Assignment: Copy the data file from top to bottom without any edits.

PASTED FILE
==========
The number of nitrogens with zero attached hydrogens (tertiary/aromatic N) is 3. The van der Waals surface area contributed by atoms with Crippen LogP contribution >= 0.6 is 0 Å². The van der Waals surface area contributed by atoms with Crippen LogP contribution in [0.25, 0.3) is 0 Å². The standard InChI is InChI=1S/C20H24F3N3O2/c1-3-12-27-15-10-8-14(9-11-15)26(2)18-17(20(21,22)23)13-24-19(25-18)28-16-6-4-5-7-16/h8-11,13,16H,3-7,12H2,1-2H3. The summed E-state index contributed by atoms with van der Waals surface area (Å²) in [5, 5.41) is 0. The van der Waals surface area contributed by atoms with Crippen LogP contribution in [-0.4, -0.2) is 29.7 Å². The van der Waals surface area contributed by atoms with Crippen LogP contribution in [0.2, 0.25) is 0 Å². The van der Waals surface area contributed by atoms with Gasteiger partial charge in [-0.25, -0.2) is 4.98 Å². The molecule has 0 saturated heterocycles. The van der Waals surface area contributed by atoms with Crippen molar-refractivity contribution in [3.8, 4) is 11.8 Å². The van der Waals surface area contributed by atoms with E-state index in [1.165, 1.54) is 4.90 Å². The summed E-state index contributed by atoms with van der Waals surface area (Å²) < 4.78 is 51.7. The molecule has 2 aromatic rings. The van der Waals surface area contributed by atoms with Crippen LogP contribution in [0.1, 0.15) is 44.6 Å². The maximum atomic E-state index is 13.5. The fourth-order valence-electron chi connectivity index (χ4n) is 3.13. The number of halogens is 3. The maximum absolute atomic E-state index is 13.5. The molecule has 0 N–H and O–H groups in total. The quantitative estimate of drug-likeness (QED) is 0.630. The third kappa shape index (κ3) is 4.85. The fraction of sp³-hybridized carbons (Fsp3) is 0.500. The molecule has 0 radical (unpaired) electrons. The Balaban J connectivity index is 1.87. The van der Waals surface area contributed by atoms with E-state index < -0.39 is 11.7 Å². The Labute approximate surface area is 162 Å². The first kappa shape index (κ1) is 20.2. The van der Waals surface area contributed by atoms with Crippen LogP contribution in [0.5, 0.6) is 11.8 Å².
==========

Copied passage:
The number of nitrogens with zero attached hydrogens (tertiary/aromatic N) is 3. The van der Waals surface area contributed by atoms with Crippen LogP contribution >= 0.6 is 0 Å². The van der Waals surface area contributed by atoms with Crippen LogP contribution in [0.25, 0.3) is 0 Å². The standard InChI is InChI=1S/C20H24F3N3O2/c1-3-12-27-15-10-8-14(9-11-15)26(2)18-17(20(21,22)23)13-24-19(25-18)28-16-6-4-5-7-16/h8-11,13,16H,3-7,12H2,1-2H3. The summed E-state index contributed by atoms with van der Waals surface area (Å²) in [5, 5.41) is 0. The van der Waals surface area contributed by atoms with Crippen LogP contribution in [-0.4, -0.2) is 29.7 Å². The van der Waals surface area contributed by atoms with Crippen LogP contribution in [0.2, 0.25) is 0 Å². The van der Waals surface area contributed by atoms with Gasteiger partial charge in [-0.25, -0.2) is 4.98 Å². The molecule has 0 saturated heterocycles. The van der Waals surface area contributed by atoms with Crippen molar-refractivity contribution in [3.8, 4) is 11.8 Å². The van der Waals surface area contributed by atoms with E-state index in [1.165, 1.54) is 4.90 Å². The summed E-state index contributed by atoms with van der Waals surface area (Å²) < 4.78 is 51.7. The molecule has 2 aromatic rings. The van der Waals surface area contributed by atoms with Crippen LogP contribution in [0.1, 0.15) is 44.6 Å². The maximum atomic E-state index is 13.5. The fourth-order valence-electron chi connectivity index (χ4n) is 3.13. The number of halogens is 3. The maximum absolute atomic E-state index is 13.5. The molecule has 0 N–H and O–H groups in total. The quantitative estimate of drug-likeness (QED) is 0.630. The third kappa shape index (κ3) is 4.85. The fraction of sp³-hybridized carbons (Fsp3) is 0.500. The molecule has 0 radical (unpaired) electrons. The Balaban J connectivity index is 1.87. The van der Waals surface area contributed by atoms with E-state index < -0.39 is 11.7 Å². The Labute approximate surface area is 162 Å². The first kappa shape index (κ1) is 20.2. The van der Waals surface area contributed by atoms with Crippen LogP contribution in [0.5, 0.6) is 11.8 Å².